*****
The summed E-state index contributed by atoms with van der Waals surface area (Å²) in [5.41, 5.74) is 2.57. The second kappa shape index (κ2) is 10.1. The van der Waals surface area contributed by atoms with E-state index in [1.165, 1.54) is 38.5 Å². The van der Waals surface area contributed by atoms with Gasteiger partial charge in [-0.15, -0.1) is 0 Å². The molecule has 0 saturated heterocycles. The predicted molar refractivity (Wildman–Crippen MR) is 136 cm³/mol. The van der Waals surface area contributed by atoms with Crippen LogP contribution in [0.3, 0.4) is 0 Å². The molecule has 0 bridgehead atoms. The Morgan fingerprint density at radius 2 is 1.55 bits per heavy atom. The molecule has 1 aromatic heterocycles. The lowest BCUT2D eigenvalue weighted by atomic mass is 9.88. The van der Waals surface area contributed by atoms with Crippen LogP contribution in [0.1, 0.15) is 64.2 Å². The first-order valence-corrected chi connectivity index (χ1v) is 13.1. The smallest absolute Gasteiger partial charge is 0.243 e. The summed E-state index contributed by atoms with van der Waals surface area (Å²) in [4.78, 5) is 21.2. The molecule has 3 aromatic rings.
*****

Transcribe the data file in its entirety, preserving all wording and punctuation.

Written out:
The summed E-state index contributed by atoms with van der Waals surface area (Å²) in [5.41, 5.74) is 2.57. The second kappa shape index (κ2) is 10.1. The van der Waals surface area contributed by atoms with E-state index in [1.165, 1.54) is 38.5 Å². The van der Waals surface area contributed by atoms with Gasteiger partial charge in [-0.15, -0.1) is 0 Å². The molecule has 0 saturated heterocycles. The predicted molar refractivity (Wildman–Crippen MR) is 136 cm³/mol. The van der Waals surface area contributed by atoms with Crippen LogP contribution in [0.3, 0.4) is 0 Å². The molecule has 0 bridgehead atoms. The Morgan fingerprint density at radius 2 is 1.55 bits per heavy atom. The molecule has 1 aromatic heterocycles. The lowest BCUT2D eigenvalue weighted by atomic mass is 9.88. The van der Waals surface area contributed by atoms with Crippen LogP contribution in [0.1, 0.15) is 64.2 Å². The first-order valence-corrected chi connectivity index (χ1v) is 13.1. The smallest absolute Gasteiger partial charge is 0.243 e. The summed E-state index contributed by atoms with van der Waals surface area (Å²) in [4.78, 5) is 21.2. The molecule has 3 aromatic rings.